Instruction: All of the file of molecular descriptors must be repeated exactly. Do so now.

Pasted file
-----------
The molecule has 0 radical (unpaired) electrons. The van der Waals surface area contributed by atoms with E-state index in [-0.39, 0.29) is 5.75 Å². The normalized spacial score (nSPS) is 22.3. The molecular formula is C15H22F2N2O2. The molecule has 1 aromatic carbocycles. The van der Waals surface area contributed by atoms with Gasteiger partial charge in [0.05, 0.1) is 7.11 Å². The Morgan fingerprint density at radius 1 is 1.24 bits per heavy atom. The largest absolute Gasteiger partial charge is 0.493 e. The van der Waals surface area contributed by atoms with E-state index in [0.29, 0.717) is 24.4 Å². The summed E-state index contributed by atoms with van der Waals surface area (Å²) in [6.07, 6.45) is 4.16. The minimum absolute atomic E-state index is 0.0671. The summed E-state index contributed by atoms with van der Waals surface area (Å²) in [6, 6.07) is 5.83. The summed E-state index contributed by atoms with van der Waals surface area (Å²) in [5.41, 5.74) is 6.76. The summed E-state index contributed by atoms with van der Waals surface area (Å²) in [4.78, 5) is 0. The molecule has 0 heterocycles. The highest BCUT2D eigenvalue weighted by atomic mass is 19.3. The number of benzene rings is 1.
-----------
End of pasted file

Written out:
The molecule has 0 radical (unpaired) electrons. The van der Waals surface area contributed by atoms with E-state index in [-0.39, 0.29) is 5.75 Å². The normalized spacial score (nSPS) is 22.3. The molecular formula is C15H22F2N2O2. The molecule has 1 aromatic carbocycles. The van der Waals surface area contributed by atoms with Gasteiger partial charge in [0.05, 0.1) is 7.11 Å². The Morgan fingerprint density at radius 1 is 1.24 bits per heavy atom. The largest absolute Gasteiger partial charge is 0.493 e. The van der Waals surface area contributed by atoms with E-state index in [0.29, 0.717) is 24.4 Å². The summed E-state index contributed by atoms with van der Waals surface area (Å²) in [6.07, 6.45) is 4.16. The minimum absolute atomic E-state index is 0.0671. The summed E-state index contributed by atoms with van der Waals surface area (Å²) in [6, 6.07) is 5.83. The summed E-state index contributed by atoms with van der Waals surface area (Å²) in [5.41, 5.74) is 6.76. The summed E-state index contributed by atoms with van der Waals surface area (Å²) in [4.78, 5) is 0. The molecule has 0 heterocycles. The highest BCUT2D eigenvalue weighted by atomic mass is 19.3. The number of benzene rings is 1.